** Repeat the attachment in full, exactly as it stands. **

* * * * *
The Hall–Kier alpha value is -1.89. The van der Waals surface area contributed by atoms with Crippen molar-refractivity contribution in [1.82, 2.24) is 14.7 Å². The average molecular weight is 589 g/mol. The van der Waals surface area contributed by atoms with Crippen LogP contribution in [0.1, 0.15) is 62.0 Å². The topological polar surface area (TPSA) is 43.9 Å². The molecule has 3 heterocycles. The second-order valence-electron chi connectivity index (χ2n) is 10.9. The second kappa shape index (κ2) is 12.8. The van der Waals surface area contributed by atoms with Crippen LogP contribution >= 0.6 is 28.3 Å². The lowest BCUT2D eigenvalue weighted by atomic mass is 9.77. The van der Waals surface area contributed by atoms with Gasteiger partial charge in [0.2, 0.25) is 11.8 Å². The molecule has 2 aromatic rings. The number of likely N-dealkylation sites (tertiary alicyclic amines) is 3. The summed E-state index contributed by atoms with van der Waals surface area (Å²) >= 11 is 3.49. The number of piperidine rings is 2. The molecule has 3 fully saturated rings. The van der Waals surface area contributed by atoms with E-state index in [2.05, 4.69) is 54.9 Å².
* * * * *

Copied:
The Hall–Kier alpha value is -1.89. The van der Waals surface area contributed by atoms with Crippen molar-refractivity contribution in [1.82, 2.24) is 14.7 Å². The average molecular weight is 589 g/mol. The van der Waals surface area contributed by atoms with Crippen LogP contribution in [0.1, 0.15) is 62.0 Å². The topological polar surface area (TPSA) is 43.9 Å². The molecule has 3 heterocycles. The second-order valence-electron chi connectivity index (χ2n) is 10.9. The second kappa shape index (κ2) is 12.8. The van der Waals surface area contributed by atoms with Crippen LogP contribution >= 0.6 is 28.3 Å². The lowest BCUT2D eigenvalue weighted by atomic mass is 9.77. The van der Waals surface area contributed by atoms with Gasteiger partial charge in [0.2, 0.25) is 11.8 Å². The molecule has 2 aromatic rings. The number of likely N-dealkylation sites (tertiary alicyclic amines) is 3. The summed E-state index contributed by atoms with van der Waals surface area (Å²) >= 11 is 3.49. The number of piperidine rings is 2. The molecule has 3 fully saturated rings. The van der Waals surface area contributed by atoms with E-state index in [2.05, 4.69) is 54.9 Å².